I can thank drummer Hal Smith for sending this great little album my way. Without his endorsement I might have easily skipped over it in my review pile assuming it was yet another light spirited trio album, not what I typically chose to review. But this album is the real thing, a serious musical expression made drawing on several related early 20th century idioms
Reed musician Susanne Ortner was born in Germany but is now well established in New Orleans musical circles. Her explorations of disparate musical traditions, including classical and ethnic musics (notably klezmer) have found her in intimate trios with musicians around Europe and North America. She’s even had a book written about her. The name of this album includes a German word with no English equivalent. The meaning has something to do with yearning for a deep connection. On Last Stop Sehnsucht Ortner recognizes what she has finally found in the musical community of New Orleans.
In addition to a basis in New Orleans jazz the album draws heavily on the choro music of Brazil, an early syncopated form analogous in timing to American ragtime. Among thirteen tracks you will recognize Bechet and Morton but also hear the compositions of several South Americans. The result is engaging and satisfying. These are well chosen vehicles for these remarkable musicians.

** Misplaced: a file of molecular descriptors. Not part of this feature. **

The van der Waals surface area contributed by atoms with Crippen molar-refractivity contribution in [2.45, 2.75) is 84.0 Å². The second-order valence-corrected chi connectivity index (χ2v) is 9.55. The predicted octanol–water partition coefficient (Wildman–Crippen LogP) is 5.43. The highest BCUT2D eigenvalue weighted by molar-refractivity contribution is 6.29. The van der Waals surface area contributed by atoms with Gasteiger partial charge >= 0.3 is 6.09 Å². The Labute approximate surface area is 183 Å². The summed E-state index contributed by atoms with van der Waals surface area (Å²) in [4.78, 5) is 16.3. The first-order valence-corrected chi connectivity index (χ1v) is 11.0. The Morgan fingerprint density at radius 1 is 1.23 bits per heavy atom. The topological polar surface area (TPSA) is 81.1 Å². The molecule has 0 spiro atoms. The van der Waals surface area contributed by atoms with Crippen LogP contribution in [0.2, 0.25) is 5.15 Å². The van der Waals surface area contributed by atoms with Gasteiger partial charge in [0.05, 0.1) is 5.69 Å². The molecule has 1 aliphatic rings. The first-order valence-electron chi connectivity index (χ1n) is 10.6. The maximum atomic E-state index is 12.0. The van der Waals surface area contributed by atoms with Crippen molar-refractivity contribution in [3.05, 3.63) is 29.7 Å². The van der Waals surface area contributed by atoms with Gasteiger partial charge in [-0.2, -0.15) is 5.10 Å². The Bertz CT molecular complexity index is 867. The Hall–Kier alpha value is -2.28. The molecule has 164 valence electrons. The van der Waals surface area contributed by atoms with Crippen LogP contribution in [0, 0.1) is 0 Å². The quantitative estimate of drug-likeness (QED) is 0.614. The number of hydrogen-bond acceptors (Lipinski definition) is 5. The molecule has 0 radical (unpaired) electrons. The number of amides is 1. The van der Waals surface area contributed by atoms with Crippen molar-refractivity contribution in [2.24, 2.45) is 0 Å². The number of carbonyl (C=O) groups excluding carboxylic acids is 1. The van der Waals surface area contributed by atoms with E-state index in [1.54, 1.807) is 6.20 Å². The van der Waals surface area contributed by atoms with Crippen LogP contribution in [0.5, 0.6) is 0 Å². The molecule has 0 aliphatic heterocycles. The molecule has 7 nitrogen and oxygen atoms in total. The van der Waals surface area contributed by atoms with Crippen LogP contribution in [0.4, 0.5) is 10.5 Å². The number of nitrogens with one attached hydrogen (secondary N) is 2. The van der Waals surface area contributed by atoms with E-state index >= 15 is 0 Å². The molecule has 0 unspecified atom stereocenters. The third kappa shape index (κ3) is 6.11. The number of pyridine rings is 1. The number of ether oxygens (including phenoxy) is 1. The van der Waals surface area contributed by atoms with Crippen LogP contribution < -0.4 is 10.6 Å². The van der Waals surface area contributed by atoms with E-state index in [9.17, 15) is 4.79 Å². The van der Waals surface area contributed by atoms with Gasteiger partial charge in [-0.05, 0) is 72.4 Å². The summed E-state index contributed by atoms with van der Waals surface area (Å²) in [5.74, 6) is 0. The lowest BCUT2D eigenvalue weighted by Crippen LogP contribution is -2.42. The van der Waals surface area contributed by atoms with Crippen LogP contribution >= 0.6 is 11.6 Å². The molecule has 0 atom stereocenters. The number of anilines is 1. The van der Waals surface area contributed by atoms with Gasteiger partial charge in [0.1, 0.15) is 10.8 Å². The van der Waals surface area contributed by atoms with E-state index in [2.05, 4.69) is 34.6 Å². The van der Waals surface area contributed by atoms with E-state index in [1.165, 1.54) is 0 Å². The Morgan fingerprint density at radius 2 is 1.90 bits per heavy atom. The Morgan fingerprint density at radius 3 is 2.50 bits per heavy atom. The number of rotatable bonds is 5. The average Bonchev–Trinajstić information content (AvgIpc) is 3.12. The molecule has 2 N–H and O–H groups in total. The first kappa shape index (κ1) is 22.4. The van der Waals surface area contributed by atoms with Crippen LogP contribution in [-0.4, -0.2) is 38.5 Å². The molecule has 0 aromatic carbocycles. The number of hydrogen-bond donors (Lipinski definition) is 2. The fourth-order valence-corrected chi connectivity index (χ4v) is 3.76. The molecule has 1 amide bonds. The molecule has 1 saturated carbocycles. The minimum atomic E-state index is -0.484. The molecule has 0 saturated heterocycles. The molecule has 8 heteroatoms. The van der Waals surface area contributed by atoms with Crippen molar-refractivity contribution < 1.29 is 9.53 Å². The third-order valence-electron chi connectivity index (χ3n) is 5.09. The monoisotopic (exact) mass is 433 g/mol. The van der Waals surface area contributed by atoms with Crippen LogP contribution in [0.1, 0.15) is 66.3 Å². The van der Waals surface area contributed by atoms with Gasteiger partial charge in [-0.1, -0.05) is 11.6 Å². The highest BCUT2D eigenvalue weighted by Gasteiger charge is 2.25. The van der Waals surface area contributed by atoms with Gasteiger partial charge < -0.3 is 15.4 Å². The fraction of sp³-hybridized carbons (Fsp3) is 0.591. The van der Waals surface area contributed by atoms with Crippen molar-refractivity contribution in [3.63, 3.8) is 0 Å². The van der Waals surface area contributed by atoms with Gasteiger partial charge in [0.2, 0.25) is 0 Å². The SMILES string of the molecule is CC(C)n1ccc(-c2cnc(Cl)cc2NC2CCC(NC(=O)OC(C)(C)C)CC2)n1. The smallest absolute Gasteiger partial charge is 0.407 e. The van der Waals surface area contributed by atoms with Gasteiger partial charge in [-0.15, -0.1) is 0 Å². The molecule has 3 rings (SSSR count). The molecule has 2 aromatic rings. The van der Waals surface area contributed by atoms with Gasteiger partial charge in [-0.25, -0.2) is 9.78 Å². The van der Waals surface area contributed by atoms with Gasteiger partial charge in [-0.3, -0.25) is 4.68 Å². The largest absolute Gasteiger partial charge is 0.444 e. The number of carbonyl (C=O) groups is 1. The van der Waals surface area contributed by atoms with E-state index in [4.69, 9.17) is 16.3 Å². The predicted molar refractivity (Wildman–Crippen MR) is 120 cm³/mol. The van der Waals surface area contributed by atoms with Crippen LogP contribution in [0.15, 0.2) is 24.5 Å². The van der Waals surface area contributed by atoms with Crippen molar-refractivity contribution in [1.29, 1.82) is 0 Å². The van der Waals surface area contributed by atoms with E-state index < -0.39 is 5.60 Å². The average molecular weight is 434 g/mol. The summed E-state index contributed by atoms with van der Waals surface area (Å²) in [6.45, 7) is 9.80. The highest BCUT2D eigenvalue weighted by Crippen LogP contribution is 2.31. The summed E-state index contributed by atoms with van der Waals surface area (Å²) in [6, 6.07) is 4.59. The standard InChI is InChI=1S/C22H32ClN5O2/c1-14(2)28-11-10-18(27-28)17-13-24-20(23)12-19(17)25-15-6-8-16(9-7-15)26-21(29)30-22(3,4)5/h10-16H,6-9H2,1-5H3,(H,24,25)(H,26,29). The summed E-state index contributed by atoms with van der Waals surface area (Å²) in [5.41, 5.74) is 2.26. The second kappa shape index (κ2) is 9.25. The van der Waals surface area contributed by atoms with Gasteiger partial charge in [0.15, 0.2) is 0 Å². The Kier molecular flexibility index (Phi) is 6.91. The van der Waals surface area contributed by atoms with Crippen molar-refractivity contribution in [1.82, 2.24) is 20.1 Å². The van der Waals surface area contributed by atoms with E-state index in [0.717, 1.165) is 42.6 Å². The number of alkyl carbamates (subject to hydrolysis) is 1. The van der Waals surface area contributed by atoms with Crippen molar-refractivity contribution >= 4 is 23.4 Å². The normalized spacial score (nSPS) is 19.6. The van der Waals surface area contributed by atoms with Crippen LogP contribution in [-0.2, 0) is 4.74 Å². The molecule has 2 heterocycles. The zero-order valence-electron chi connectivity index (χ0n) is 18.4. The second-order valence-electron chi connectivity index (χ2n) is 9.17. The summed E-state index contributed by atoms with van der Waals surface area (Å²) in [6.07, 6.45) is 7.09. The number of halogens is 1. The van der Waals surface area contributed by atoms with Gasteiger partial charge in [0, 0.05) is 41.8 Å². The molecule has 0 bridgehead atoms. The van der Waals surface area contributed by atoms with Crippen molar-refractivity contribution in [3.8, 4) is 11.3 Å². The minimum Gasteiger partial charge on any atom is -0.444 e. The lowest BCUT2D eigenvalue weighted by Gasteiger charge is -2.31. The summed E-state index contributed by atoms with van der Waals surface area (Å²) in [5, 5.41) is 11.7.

I’ve been aware of guitarist Nahum Zdybel for some time. He is the husband of Shake ‘Em Up Jazz Band guitarist Molly Reeves and I’ve read his name in the personnel of several albums. This trio format gave me my first chance to truly appreciate how good he is. In a guitar universe weighed down by mere technical wizardry he moves beyond with subtlety and true inspiration.
Around the city he plays comfortably in traditional jazz, free form art music, and indie rock circles and like a great number of younger jazz musicians he has a special place in his heart for punk. You won’t hear any of that here of course but he does play with a drive and innovative freedom that lifts the ensemble as it sometimes wows the listener.
Bassist James Singleton has been playing around New Orleans for 40 years in all the local styles including, of course, traditional jazz. His familiarity, with heavier music like urban blues, R&B, and again even punk rock, combined with Zdybel’s similar background and Ortner’s fascination with choro’s place as an equivalent to New Orleans jazz, may be the secret pin that makes this album so unique.
On the one hand, by all appearances this is an album that could lightly play in the background of a gift shop. Even the cover is a simple picture of a bridge in a New Orleans park. But allowed even the slightest attention it becomes fully captivating. Ortner, Zdybel, and Singleton aren’t just playing they are building fires together on the beach, waving at passing ships. Sidney Bechet’s “Chant in the Night” floored me, a top track on a top album of it’s kind.
Choro is seen as a community music in Brazil, defined in its earliest years by small groups playing house parties. It was the small private pleasure of musicians who might publicly play in large European influenced ensembles. That rent party feel is on display here. A warm inspirational shiver of an album. If you are in a position to please book them to play your garden, invite fifty of your most appreciative jazz friends, and don’t forget me.